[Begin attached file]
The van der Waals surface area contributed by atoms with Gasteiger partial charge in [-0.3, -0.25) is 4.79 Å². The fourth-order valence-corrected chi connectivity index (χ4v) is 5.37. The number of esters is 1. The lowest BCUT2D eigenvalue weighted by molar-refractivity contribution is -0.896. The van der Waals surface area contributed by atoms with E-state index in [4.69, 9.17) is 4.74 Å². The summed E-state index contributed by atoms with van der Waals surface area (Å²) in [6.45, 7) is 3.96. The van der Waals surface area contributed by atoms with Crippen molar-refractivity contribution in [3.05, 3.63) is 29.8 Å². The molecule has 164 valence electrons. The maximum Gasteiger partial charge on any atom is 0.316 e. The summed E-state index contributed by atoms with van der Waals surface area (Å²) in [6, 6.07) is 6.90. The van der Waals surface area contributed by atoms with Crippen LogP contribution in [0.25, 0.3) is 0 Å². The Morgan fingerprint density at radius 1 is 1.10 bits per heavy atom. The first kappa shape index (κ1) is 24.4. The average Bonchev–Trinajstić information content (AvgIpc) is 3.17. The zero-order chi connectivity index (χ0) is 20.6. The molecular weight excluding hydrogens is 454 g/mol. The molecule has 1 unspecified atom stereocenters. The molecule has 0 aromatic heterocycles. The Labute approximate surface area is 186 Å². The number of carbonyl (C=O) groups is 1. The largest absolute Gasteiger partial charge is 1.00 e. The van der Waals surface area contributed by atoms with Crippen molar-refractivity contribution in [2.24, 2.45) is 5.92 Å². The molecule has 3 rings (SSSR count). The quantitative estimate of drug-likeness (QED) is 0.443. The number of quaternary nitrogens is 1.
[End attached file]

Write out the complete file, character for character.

The van der Waals surface area contributed by atoms with Gasteiger partial charge in [-0.3, -0.25) is 4.79 Å². The fourth-order valence-corrected chi connectivity index (χ4v) is 5.37. The number of esters is 1. The lowest BCUT2D eigenvalue weighted by molar-refractivity contribution is -0.896. The van der Waals surface area contributed by atoms with E-state index in [4.69, 9.17) is 4.74 Å². The summed E-state index contributed by atoms with van der Waals surface area (Å²) in [6.45, 7) is 3.96. The van der Waals surface area contributed by atoms with Crippen molar-refractivity contribution in [3.05, 3.63) is 29.8 Å². The molecule has 164 valence electrons. The maximum Gasteiger partial charge on any atom is 0.316 e. The summed E-state index contributed by atoms with van der Waals surface area (Å²) in [6, 6.07) is 6.90. The van der Waals surface area contributed by atoms with Crippen LogP contribution in [0.25, 0.3) is 0 Å². The Morgan fingerprint density at radius 1 is 1.10 bits per heavy atom. The first kappa shape index (κ1) is 24.4. The average Bonchev–Trinajstić information content (AvgIpc) is 3.17. The zero-order chi connectivity index (χ0) is 20.6. The molecular weight excluding hydrogens is 454 g/mol. The molecule has 1 unspecified atom stereocenters. The molecule has 0 aromatic heterocycles. The Labute approximate surface area is 186 Å². The number of carbonyl (C=O) groups is 1. The largest absolute Gasteiger partial charge is 1.00 e. The van der Waals surface area contributed by atoms with Crippen molar-refractivity contribution in [2.24, 2.45) is 5.92 Å². The molecule has 3 rings (SSSR count). The quantitative estimate of drug-likeness (QED) is 0.443. The number of quaternary nitrogens is 1.